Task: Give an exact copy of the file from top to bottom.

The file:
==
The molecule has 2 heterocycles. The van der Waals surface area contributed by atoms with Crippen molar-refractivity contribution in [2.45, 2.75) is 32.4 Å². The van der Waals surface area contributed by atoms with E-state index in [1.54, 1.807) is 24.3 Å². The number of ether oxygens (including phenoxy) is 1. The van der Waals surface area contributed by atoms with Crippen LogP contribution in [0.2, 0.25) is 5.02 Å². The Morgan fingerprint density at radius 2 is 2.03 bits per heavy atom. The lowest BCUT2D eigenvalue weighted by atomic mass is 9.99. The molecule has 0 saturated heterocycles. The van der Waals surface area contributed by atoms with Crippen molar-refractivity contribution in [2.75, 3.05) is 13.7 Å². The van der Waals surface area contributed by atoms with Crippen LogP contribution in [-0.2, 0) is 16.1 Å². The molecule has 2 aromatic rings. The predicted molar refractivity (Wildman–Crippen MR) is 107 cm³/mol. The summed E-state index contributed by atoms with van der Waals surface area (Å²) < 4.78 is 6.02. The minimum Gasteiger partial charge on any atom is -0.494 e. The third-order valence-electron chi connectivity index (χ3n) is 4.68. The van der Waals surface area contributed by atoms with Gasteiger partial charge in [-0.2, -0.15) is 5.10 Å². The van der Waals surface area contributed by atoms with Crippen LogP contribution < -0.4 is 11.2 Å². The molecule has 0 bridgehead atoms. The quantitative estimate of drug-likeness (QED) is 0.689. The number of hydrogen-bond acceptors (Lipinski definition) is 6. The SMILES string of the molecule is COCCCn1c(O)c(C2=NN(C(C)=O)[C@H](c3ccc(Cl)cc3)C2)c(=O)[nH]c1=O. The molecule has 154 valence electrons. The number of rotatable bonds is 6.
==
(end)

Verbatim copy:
The molecule has 2 heterocycles. The van der Waals surface area contributed by atoms with Crippen molar-refractivity contribution in [2.45, 2.75) is 32.4 Å². The van der Waals surface area contributed by atoms with E-state index in [1.54, 1.807) is 24.3 Å². The number of ether oxygens (including phenoxy) is 1. The van der Waals surface area contributed by atoms with Crippen LogP contribution in [0.2, 0.25) is 5.02 Å². The Morgan fingerprint density at radius 2 is 2.03 bits per heavy atom. The lowest BCUT2D eigenvalue weighted by atomic mass is 9.99. The molecule has 0 saturated heterocycles. The van der Waals surface area contributed by atoms with Crippen molar-refractivity contribution in [2.75, 3.05) is 13.7 Å². The van der Waals surface area contributed by atoms with Crippen LogP contribution in [-0.2, 0) is 16.1 Å². The molecule has 2 aromatic rings. The predicted molar refractivity (Wildman–Crippen MR) is 107 cm³/mol. The summed E-state index contributed by atoms with van der Waals surface area (Å²) < 4.78 is 6.02. The minimum Gasteiger partial charge on any atom is -0.494 e. The third-order valence-electron chi connectivity index (χ3n) is 4.68. The van der Waals surface area contributed by atoms with Gasteiger partial charge in [-0.2, -0.15) is 5.10 Å². The van der Waals surface area contributed by atoms with Crippen LogP contribution < -0.4 is 11.2 Å². The molecule has 0 bridgehead atoms. The quantitative estimate of drug-likeness (QED) is 0.689. The number of hydrogen-bond acceptors (Lipinski definition) is 6. The SMILES string of the molecule is COCCCn1c(O)c(C2=NN(C(C)=O)[C@H](c3ccc(Cl)cc3)C2)c(=O)[nH]c1=O. The molecule has 154 valence electrons. The number of rotatable bonds is 6.